When you find something to read in a magazine, a newspaper, a shorty story, and so on, you’re looking for the that one sentence title description to reel you into the story. You filter your reading priority by the most intriguing title, by the most interesting and eye-appealing book cover. Our brains function by our most basic and primitive thought, “Look, shiny!”. The decision of not only choosing what we read, but also how we make basic decisions is guided by vanity. I really believe that people have started to pay less attention to content and the real bulk of intellect, and get sidetracked by flashy talking points.
Take for example, the presidential election. Mitt Romney, the multi-millionaire capital investor from Massachusetts, who not only ran a successful consulting firm, but also contributed to rebuilding the Winter Olympics. That is a resume built to spark envy. On the other side of the political spectrum, President Barack Obama came from a modest background and grew up interested in academics. He attended Ivy League schools and eventually taught at them. He comes from a practical upbringing and it is very apparent in his political ideology. Both candidates seem very qualified and represent a range of populace in our country. The successful businessman wrangles in republican support from like-minded business persons as well as wealthy persons in general. A majority of Barack Obama’s supporters are the salt of the earth, middle-class Americans. They build up a portrayal of the American Dream. If you work hard, anything is possible.
From pointing out these differences, it should be easy to determine that most people in America should side with one party. The Democratic Party should be a clear winner, especially in the situation that the country was left in after 2008. What boggles my mind and many others is that the Republican Party has so many more supporters than it should have. This may sound very biased and one-sided, but it’s true. One party clearly favors the wealthy and the other favors social well-being. In particular, there was a clear division between the two. Mitt Romney made it clear that we should revert back to keeping the top percent of the population happy and that will trickle down, while Barack Obama believed in building out. Many of these Americans, who voted for Mitt Romney were part of this build out. Clearly, they had no faith in themselves and believed that the top percent of Americans have the ability and know how to solve our country’s issues. I believe that Americans do not give themselves as much credit as they should. We get distracted by our obsession over image and it starts to mold our decisions. Mitt Romney is that shiny cover, that catchy title, and witty tagline that we, in so many occasions, get influenced by. People failed to read past the headline and into the bulk of the content. They missed out on information that meant much more to them than the well-crafted headline.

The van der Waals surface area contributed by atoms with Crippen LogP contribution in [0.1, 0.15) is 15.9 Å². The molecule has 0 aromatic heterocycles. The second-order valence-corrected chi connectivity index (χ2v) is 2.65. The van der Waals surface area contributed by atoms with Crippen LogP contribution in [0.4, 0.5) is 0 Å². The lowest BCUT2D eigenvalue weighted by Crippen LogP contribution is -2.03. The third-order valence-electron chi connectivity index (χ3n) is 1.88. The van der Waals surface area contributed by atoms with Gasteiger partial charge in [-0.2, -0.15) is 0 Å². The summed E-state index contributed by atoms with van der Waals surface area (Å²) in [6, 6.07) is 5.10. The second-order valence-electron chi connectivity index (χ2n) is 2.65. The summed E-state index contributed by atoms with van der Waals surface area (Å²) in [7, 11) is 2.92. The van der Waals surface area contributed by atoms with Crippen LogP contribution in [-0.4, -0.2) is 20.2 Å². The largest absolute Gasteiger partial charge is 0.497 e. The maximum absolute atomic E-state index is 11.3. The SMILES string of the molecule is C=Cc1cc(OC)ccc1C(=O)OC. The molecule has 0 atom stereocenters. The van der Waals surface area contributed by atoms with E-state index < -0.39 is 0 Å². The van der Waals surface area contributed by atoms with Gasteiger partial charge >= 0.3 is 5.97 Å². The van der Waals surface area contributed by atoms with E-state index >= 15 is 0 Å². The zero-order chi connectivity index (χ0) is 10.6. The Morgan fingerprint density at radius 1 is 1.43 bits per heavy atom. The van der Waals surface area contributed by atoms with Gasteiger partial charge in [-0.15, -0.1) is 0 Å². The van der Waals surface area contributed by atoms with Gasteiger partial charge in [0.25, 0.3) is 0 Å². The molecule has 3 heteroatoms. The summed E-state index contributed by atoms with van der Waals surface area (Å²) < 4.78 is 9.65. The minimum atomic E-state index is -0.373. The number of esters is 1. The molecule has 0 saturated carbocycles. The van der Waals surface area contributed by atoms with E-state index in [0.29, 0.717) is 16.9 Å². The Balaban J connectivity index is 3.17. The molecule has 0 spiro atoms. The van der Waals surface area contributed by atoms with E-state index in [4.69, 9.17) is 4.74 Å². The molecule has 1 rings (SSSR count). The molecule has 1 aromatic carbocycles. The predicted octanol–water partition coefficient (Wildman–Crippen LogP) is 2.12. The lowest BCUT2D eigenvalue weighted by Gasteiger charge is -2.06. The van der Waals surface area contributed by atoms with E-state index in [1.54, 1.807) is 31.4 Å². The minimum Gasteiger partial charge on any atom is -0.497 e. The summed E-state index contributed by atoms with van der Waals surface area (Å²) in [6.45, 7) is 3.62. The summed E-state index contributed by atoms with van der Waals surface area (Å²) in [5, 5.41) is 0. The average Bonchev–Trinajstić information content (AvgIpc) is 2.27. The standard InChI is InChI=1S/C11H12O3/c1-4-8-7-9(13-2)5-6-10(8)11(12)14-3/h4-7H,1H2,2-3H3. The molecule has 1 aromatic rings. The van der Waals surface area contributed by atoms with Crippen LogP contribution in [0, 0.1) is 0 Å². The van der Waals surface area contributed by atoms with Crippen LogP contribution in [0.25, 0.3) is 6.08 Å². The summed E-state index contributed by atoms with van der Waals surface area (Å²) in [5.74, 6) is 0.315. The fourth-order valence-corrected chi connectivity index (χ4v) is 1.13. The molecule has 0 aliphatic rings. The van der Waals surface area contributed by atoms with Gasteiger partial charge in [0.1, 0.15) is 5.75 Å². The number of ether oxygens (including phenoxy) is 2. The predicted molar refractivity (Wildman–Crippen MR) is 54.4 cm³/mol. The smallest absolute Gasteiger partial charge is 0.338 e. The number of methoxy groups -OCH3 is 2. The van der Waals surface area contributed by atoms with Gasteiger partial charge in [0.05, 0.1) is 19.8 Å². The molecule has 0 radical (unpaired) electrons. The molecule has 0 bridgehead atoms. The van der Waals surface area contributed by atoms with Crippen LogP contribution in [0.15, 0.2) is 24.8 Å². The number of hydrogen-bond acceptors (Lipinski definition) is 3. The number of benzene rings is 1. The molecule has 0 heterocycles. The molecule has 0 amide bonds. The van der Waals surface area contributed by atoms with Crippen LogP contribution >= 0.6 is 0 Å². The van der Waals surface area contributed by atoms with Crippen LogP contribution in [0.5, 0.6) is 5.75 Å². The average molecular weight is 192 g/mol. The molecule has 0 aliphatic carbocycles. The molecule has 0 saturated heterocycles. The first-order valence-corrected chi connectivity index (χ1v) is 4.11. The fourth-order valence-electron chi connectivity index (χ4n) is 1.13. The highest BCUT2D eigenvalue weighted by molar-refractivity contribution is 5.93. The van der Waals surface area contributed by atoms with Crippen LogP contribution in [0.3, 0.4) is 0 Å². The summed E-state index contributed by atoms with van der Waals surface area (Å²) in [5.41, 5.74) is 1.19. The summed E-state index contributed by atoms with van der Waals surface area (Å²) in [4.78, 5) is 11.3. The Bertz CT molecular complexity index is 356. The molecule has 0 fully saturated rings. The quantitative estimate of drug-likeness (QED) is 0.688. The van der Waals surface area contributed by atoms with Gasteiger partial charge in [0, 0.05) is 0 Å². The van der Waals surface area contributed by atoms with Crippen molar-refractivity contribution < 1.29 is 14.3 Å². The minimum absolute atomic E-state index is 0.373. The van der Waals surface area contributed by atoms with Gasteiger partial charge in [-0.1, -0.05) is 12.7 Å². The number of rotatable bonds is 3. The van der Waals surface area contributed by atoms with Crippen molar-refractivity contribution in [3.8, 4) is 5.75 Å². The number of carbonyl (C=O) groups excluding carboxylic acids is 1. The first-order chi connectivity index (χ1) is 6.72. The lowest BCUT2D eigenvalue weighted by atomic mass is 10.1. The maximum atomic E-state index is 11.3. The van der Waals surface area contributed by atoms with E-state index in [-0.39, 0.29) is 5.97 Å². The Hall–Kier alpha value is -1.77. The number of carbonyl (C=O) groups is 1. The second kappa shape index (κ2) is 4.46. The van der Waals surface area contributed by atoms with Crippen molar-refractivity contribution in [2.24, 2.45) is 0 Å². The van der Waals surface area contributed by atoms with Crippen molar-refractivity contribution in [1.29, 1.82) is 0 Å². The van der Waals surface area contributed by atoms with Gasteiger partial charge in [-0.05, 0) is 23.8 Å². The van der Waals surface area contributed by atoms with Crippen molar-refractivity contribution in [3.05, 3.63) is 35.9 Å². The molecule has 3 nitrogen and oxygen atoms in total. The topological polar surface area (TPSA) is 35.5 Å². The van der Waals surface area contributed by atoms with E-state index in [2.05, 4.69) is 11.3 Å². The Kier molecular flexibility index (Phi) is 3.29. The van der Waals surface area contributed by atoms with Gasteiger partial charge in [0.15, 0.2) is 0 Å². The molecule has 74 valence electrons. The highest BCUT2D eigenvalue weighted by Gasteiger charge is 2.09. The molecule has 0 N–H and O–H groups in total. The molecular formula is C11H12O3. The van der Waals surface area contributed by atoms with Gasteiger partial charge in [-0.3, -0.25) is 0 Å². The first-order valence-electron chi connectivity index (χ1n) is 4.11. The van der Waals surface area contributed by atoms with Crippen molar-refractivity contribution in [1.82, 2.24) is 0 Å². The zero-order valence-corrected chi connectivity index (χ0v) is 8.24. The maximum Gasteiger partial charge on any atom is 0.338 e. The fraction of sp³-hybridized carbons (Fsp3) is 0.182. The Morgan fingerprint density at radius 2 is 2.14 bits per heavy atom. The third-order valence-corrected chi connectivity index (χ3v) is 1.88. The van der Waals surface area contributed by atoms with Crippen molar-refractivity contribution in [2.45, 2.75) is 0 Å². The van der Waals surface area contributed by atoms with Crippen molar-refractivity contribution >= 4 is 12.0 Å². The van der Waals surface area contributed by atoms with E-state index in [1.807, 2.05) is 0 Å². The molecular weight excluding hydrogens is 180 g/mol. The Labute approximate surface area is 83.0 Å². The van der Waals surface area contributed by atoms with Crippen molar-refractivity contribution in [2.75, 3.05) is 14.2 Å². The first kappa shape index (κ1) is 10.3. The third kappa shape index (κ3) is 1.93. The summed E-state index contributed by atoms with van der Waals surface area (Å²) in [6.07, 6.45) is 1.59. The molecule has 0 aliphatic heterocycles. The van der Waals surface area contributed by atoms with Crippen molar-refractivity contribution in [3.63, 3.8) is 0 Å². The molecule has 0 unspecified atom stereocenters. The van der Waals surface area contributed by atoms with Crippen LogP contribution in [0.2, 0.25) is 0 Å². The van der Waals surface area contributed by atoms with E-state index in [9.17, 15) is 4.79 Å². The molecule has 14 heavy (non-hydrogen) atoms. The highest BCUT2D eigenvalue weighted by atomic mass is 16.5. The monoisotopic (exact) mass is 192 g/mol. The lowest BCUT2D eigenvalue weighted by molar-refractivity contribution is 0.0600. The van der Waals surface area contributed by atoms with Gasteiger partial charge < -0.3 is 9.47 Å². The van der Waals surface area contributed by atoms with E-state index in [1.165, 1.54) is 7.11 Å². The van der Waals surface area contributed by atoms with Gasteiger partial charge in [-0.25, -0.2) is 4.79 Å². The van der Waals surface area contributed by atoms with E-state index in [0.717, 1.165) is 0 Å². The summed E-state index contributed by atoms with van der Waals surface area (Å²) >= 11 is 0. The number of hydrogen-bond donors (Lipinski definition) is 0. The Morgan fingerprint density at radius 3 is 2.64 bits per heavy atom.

A great deal of criticism that Mitt Romney received was that his talking points had no support. He claimed that he could decrease the deficit without increasing any taxes and still be able to increase defense spending. When pried for more information, the Mitt Romney campaign simply responded with, “trust me. The math works out and I’m a numbers guy.” People bought it. Why? To the practical person, Mitt Romney is the clear loser. I believe that Americans have sold themselves out to the “proposition”. Personally, I would not have a problem with being in Mitt Romney’s shoes. He had a good up-bringing, he wears amazing and expensive suits, and had front row seats to the Pacquiao fight. His life shines green with envy. People based their trust in a fancy packaged box, but never opened it to find a lump of coal inside. I understand why some support Romney. They obviously have shared similar experiences and have similar sized bank accounts, but hey Middle-class America, YOU HAD NO REASON TO VOTE FOR HIM! After reading this, you either completely agree with me or completely disagree, based on what political party you tend to side with. I just want to add that this article is completely biased and I don’t completely look into all of the issues the politics faces. I just merely wanted to state an observation from the recent election that I noticed. You can probably tell whom I side with today, but who knows, my ideology could change as I get older and this piece could be totally obsolete from my status quo. After all, I am a Finance professional.
JosiahDecember 25, 2012 at 4:45am
The post is titled “How to Read Something Provocative,” but I’m not sure I understand the point. You didn’t really give us any guidelines, just pointed out the differences between two presidential candidates.